With organic gardening, we get the fun of watering, digging, catching slugs, and eating veggies together. Everyone can lend a hand!
Square Foot Gardeners
Little Helper
Green cleaning looks different: things are clean, but not perfectly spotless. Green yards look different: we have more clover, plantain, dandelions, and chickweed than actual grass. But, the payoff is that we can enjoy them as a whole family more fully.

V & Dave 2012
E & Dave, 2013
Babywearing helps keep baby in on the outdoor action


Using Glass For Expressed Milk

We have a minimal-plastic home, so when it came to pumping milk for our little ones, I wanted to find a minimal-plastic option. Ultimately, we decided to go with Ball’s quilted canning jars in the 4 ounce size. These are also called jelly jars.

This little 4 oz size was a good fit for our occasional bottle usage, but the 8 oz size would be great for higher-volume needs. (Locally, check Ace Hardware and Wegmans any time and Walmart during canning season.)

 Quilted jars are different than other glass because they are designed to be freezer-safe. Other glass can get microscopic cracks through freezing and defrosting or even completely shatter. Many folks are fine with freezing food or drink any kind of glass jars, but I wasn’t comfortable with that for breast milk, especially.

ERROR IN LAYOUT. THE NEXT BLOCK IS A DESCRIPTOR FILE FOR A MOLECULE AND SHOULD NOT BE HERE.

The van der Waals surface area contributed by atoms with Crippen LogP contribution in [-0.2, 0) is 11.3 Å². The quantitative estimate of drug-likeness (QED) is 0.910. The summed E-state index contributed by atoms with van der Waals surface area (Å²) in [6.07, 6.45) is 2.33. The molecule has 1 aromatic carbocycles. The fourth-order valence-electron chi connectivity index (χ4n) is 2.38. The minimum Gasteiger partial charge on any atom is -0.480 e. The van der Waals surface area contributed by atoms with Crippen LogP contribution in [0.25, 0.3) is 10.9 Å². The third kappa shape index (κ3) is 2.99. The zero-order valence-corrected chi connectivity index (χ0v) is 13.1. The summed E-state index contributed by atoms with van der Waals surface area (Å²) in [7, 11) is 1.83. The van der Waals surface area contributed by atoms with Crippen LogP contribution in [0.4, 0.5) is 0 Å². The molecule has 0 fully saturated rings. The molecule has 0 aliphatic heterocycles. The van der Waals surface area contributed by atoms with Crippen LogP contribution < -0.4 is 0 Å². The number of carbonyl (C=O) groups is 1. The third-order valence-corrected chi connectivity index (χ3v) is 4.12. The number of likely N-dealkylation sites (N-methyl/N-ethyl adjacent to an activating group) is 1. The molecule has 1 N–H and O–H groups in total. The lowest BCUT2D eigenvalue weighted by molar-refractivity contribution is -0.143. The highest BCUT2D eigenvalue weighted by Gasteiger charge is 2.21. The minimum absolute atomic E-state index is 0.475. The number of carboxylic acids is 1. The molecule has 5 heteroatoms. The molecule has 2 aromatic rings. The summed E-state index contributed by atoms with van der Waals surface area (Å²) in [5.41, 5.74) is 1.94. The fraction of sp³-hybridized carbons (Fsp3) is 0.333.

I pump into the plastic bottles that came with my Ameda Purely Yours pump and then immediately transfer the milk to a quilted canning jar. (I do have some small glass bottles that fit on my pump, but it makes it too heavy for my super-amazing Made By Moms Pumping Band to support comfortably.)

Once the milk is in the jar, I top it with the typical canning band and lid paired with a piece of unbleached parchment paper or a BPA-free plastic lid, also made by Ball. (Yes, it is plastic. Yes, they are worth it.)

With either kind of lid, it is easy to write the date on the top with a grease pencil or put the date on a piece of tape.

The milk defrosts at a reasonable speed in the fridge or quite quickly when placed in a bowl of hot water.

Best of all, when our nursing days our over, we’re left with something perfectly usable. These little jars are great for packing dry snacks (like nuts or trail mix) or something wet, like yogurt dip for raw veggies.


As much as I love using baby carriers to wear my boys, I also appreciate that they can be used for other things. For example, when a wiggly toddler doesn’t want to be worn and every cart has broken safety straps, I can tie him in.

Wrap as a shopping cart strap

Or, when you go to a fancy anniversary brunch and it turns out the restaurant doesn’t actually have high-chairs, you can create a baby-safe seat, instantly.

Mei Tai as a high chair